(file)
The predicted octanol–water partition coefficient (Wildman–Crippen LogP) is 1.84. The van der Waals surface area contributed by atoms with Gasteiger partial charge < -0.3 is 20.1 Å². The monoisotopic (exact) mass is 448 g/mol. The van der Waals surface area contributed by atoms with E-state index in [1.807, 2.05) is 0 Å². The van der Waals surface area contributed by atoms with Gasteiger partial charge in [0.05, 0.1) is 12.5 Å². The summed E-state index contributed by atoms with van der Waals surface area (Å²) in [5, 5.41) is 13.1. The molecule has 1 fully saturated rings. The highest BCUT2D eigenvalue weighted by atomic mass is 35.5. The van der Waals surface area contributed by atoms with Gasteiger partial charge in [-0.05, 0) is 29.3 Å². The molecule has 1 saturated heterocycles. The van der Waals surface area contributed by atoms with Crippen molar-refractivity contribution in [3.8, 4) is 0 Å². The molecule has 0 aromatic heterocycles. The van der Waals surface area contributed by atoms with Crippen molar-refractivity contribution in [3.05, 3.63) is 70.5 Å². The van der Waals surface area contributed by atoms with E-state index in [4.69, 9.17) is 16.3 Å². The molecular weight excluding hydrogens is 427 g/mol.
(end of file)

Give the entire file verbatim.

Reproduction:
The predicted octanol–water partition coefficient (Wildman–Crippen LogP) is 1.84. The van der Waals surface area contributed by atoms with Gasteiger partial charge < -0.3 is 20.1 Å². The monoisotopic (exact) mass is 448 g/mol. The van der Waals surface area contributed by atoms with E-state index in [1.807, 2.05) is 0 Å². The van der Waals surface area contributed by atoms with Gasteiger partial charge in [0.05, 0.1) is 12.5 Å². The summed E-state index contributed by atoms with van der Waals surface area (Å²) in [5, 5.41) is 13.1. The molecule has 1 fully saturated rings. The highest BCUT2D eigenvalue weighted by atomic mass is 35.5. The van der Waals surface area contributed by atoms with Gasteiger partial charge in [-0.05, 0) is 29.3 Å². The molecule has 1 saturated heterocycles. The van der Waals surface area contributed by atoms with Crippen molar-refractivity contribution in [3.8, 4) is 0 Å². The molecule has 0 aromatic heterocycles. The van der Waals surface area contributed by atoms with Crippen molar-refractivity contribution in [3.05, 3.63) is 70.5 Å². The van der Waals surface area contributed by atoms with E-state index in [4.69, 9.17) is 16.3 Å². The molecular weight excluding hydrogens is 427 g/mol.